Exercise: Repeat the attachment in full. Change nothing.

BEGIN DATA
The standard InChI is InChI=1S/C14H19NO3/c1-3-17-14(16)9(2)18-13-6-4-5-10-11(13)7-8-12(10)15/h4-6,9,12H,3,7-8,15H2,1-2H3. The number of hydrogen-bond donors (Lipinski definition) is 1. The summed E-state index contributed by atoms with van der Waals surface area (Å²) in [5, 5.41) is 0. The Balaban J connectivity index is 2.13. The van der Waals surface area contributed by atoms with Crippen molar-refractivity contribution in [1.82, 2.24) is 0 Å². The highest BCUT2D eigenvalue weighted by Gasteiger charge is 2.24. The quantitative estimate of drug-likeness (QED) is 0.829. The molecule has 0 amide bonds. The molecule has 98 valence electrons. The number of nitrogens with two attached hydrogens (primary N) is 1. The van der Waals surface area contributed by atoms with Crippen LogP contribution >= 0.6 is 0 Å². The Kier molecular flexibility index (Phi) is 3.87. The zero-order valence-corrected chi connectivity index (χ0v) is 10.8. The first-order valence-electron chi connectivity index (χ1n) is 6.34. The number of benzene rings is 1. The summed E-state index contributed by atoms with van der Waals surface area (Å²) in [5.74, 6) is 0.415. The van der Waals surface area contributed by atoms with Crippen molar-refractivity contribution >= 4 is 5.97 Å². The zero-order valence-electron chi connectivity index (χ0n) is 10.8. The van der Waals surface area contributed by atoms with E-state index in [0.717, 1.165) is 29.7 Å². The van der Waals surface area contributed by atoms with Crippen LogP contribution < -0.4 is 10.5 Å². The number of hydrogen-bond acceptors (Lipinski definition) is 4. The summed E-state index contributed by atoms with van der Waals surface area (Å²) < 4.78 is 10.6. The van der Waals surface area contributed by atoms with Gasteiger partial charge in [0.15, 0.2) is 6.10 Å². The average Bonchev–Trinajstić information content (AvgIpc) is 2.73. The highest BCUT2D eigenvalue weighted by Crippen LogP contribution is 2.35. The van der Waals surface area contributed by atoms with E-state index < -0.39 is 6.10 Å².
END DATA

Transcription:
The standard InChI is InChI=1S/C14H19NO3/c1-3-17-14(16)9(2)18-13-6-4-5-10-11(13)7-8-12(10)15/h4-6,9,12H,3,7-8,15H2,1-2H3. The number of hydrogen-bond donors (Lipinski definition) is 1. The summed E-state index contributed by atoms with van der Waals surface area (Å²) in [5, 5.41) is 0. The Balaban J connectivity index is 2.13. The van der Waals surface area contributed by atoms with Crippen molar-refractivity contribution in [1.82, 2.24) is 0 Å². The highest BCUT2D eigenvalue weighted by Gasteiger charge is 2.24. The quantitative estimate of drug-likeness (QED) is 0.829. The molecule has 0 amide bonds. The molecule has 98 valence electrons. The number of nitrogens with two attached hydrogens (primary N) is 1. The van der Waals surface area contributed by atoms with Crippen LogP contribution >= 0.6 is 0 Å². The Kier molecular flexibility index (Phi) is 3.87. The zero-order valence-corrected chi connectivity index (χ0v) is 10.8. The first-order valence-electron chi connectivity index (χ1n) is 6.34. The number of benzene rings is 1. The summed E-state index contributed by atoms with van der Waals surface area (Å²) in [5.74, 6) is 0.415. The van der Waals surface area contributed by atoms with Crippen molar-refractivity contribution >= 4 is 5.97 Å². The zero-order valence-electron chi connectivity index (χ0n) is 10.8. The van der Waals surface area contributed by atoms with E-state index in [0.717, 1.165) is 29.7 Å². The van der Waals surface area contributed by atoms with Crippen LogP contribution < -0.4 is 10.5 Å². The number of hydrogen-bond acceptors (Lipinski definition) is 4. The summed E-state index contributed by atoms with van der Waals surface area (Å²) < 4.78 is 10.6. The van der Waals surface area contributed by atoms with Gasteiger partial charge in [0.15, 0.2) is 6.10 Å². The average Bonchev–Trinajstić information content (AvgIpc) is 2.73. The highest BCUT2D eigenvalue weighted by Crippen LogP contribution is 2.35. The van der Waals surface area contributed by atoms with E-state index < -0.39 is 6.10 Å².